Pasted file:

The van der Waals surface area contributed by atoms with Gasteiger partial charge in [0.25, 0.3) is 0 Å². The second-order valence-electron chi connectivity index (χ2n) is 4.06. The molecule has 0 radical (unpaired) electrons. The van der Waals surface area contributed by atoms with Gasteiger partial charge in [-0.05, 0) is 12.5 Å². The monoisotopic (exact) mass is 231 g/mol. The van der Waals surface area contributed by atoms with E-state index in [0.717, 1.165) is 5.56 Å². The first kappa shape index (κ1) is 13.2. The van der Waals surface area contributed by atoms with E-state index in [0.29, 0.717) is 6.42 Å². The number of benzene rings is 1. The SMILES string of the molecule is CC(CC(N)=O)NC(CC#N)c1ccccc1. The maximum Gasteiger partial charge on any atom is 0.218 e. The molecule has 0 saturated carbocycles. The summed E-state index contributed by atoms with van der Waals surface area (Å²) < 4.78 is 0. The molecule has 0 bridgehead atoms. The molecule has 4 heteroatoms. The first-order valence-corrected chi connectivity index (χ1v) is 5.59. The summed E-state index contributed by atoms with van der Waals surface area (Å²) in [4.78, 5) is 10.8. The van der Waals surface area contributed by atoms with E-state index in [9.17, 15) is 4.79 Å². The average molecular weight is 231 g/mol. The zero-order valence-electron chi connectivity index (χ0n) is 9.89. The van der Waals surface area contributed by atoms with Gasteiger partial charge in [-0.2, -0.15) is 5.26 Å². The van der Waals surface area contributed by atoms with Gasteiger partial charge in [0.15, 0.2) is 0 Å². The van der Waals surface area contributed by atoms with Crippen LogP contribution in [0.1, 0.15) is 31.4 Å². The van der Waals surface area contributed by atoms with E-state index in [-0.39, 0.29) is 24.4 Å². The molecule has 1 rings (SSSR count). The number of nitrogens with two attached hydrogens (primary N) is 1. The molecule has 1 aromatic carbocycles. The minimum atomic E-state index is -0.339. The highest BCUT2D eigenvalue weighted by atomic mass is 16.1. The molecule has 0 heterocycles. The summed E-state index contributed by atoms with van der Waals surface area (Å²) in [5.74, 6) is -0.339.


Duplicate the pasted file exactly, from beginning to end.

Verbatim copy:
The van der Waals surface area contributed by atoms with Gasteiger partial charge in [0.25, 0.3) is 0 Å². The second-order valence-electron chi connectivity index (χ2n) is 4.06. The molecule has 0 radical (unpaired) electrons. The van der Waals surface area contributed by atoms with Gasteiger partial charge in [-0.05, 0) is 12.5 Å². The monoisotopic (exact) mass is 231 g/mol. The van der Waals surface area contributed by atoms with E-state index in [0.717, 1.165) is 5.56 Å². The first kappa shape index (κ1) is 13.2. The van der Waals surface area contributed by atoms with E-state index in [0.29, 0.717) is 6.42 Å². The number of benzene rings is 1. The SMILES string of the molecule is CC(CC(N)=O)NC(CC#N)c1ccccc1. The maximum Gasteiger partial charge on any atom is 0.218 e. The molecule has 0 saturated carbocycles. The summed E-state index contributed by atoms with van der Waals surface area (Å²) < 4.78 is 0. The molecule has 0 bridgehead atoms. The molecule has 4 heteroatoms. The first-order valence-corrected chi connectivity index (χ1v) is 5.59. The summed E-state index contributed by atoms with van der Waals surface area (Å²) in [4.78, 5) is 10.8. The van der Waals surface area contributed by atoms with E-state index in [9.17, 15) is 4.79 Å². The average molecular weight is 231 g/mol. The zero-order valence-electron chi connectivity index (χ0n) is 9.89. The van der Waals surface area contributed by atoms with Gasteiger partial charge in [-0.2, -0.15) is 5.26 Å². The van der Waals surface area contributed by atoms with Gasteiger partial charge in [0.15, 0.2) is 0 Å². The van der Waals surface area contributed by atoms with Crippen LogP contribution in [0.1, 0.15) is 31.4 Å². The van der Waals surface area contributed by atoms with E-state index in [-0.39, 0.29) is 24.4 Å². The molecule has 1 rings (SSSR count). The number of nitrogens with two attached hydrogens (primary N) is 1. The molecule has 1 aromatic carbocycles. The minimum atomic E-state index is -0.339. The highest BCUT2D eigenvalue weighted by atomic mass is 16.1. The molecule has 0 heterocycles. The summed E-state index contributed by atoms with van der Waals surface area (Å²) in [5.74, 6) is -0.339.